A bat bridge was recently built across the new Porthmadog by-pass at a cost of £650,000 to the tax payer. This has proven controversial with local residents, who would have preferred the money be spent on a foot bridge so that children and the elderly could safely cross the road to access local walking routes.

To add to the controversy, a study by Leeds University has concluded that the bridges are ineffective. The bats do not seem to recognise the artificial structures and instead ignore them, continuing to use their old routes which puts them in harm's way when they cut across roads.

The paper’s lead author, PhD student Anna Berthinussen, said: “Many bat species forage up to several kilometres from their roost, so our road system is an ever expanding network of life-threatening hurdles the bats must overcome. Our findings raise concerns about how we can build or improve roads without impacting on these protected species. We need to find solutions that really work and suggest that alternative designs are investigated and, most importantly, tested more effectively than they have been in the past.”

Thursday, 14 June 2012

New Safety Initiative in Snowdonia National Park

The Snowdonia National Park Authority is trialling a plan to place markers with grid references on stiles and gates. The idea is for lost walkers to regain their bearings by looking up their location on a map. More seriously lost walkers will be able to report their position more easily to the rescue services if needed.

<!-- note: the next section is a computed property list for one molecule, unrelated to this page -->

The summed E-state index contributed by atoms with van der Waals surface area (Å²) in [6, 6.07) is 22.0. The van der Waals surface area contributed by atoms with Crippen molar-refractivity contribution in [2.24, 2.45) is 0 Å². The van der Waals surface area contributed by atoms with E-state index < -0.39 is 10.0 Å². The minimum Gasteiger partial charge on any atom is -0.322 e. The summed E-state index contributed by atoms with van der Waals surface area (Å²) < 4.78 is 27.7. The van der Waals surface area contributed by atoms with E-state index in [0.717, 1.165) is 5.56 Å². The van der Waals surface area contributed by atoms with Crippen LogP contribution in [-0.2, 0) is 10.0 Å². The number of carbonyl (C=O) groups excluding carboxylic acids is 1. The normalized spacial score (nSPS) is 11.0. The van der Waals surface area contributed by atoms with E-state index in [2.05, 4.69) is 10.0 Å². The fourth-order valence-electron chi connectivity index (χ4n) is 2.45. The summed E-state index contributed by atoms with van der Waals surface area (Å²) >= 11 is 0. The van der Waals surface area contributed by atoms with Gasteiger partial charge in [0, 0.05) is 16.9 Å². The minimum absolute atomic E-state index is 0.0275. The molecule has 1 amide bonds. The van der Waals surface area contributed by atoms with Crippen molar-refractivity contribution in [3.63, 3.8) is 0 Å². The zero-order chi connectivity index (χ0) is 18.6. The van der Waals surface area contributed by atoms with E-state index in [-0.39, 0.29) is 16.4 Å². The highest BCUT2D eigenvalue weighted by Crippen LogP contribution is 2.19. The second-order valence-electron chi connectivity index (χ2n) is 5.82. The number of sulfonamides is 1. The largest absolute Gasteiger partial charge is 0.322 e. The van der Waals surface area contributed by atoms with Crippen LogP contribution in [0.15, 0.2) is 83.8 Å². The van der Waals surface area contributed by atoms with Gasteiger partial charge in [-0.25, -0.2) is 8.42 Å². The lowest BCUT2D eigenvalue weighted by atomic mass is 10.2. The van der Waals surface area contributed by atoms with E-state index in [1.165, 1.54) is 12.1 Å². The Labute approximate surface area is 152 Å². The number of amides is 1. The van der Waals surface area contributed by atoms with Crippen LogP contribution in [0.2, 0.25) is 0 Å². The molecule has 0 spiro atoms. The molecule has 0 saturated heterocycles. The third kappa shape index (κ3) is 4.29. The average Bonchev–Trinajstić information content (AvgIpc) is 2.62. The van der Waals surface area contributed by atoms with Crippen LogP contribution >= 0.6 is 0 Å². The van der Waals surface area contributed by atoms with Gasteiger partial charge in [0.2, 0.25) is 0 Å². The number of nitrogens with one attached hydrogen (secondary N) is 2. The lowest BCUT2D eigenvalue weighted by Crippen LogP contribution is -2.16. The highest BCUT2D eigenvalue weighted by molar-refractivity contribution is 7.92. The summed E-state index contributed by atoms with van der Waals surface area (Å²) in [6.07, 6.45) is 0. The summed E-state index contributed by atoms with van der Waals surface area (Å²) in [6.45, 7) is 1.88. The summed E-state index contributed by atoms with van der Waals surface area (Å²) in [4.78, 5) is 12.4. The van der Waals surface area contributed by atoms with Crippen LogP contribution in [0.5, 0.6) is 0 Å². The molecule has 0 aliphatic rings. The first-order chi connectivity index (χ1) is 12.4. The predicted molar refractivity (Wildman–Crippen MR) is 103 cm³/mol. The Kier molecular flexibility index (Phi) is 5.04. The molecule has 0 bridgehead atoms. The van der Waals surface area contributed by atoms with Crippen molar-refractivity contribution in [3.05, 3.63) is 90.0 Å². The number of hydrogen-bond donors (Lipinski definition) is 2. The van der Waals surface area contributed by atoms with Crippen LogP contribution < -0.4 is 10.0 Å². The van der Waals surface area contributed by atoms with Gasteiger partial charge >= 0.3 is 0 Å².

One of the National Park Wardens, Gruff Owen commented: "The idea originally came from local mountain rescue teams. The markers are being placed on pre-existing stiles and gates so temporarily disoriented walkers who've brought a map and remember their geography lessons will easily be able to pinpoint their position. I hope the markers will also serve as a reminder for some to polish up map and compass skills."

For more information see the Snowdonia National Park website.

Refuelling Station for Walkers!

Tea Shops aren't always welcoming places for muddy-booted ramblers. Not so the Tea Station in Northop, Flintshire. The owners Susan and Nigel Price-Williams are happy to welcome all-comers for a nice cuppa. Keen walkers themselves, Susan and Nigel are also happy to welcome cyclists and motorcyclists, and have facilities for storing bikes at the rear of the shop.

The shop is in a grade 2 listed former police station opposite the church in Northop. If you need to get in touch their contact details are:

The Old Police Station
Church Road

01352 840 863

Wednesday, 13 June 2012

Aelwyd a Gymhell - a welcoming hearth beckons

This is an inscription which greeted me on my arrival at Plas Penucha near Caerwys.

I had a meeting concerning the North Wales Pilgrim Way which lasted late into the evening. So I took the opportunity of staying overnight at this unusual 4 star farmhouse B&B. The place is extremely restful, spacious and elegant. A far cry from the Travelodges into which the office often books me!

The present structure is Tudor and has been in the hands of the same family ever since. It was altered and improved in the arts and crafts era when Lloyd George himself was a great friend of the family.

It is surrounded by farmland and has a super garden looking out over the Clwydian Hills.

I had another meeting after my splendid breakfast so the Flintshire brochure was as close as I got to walking that day. But the house is only a mile from Offa's Dyke so this place will make a great port of call when I tackle the Offa's Dyke Path later this year.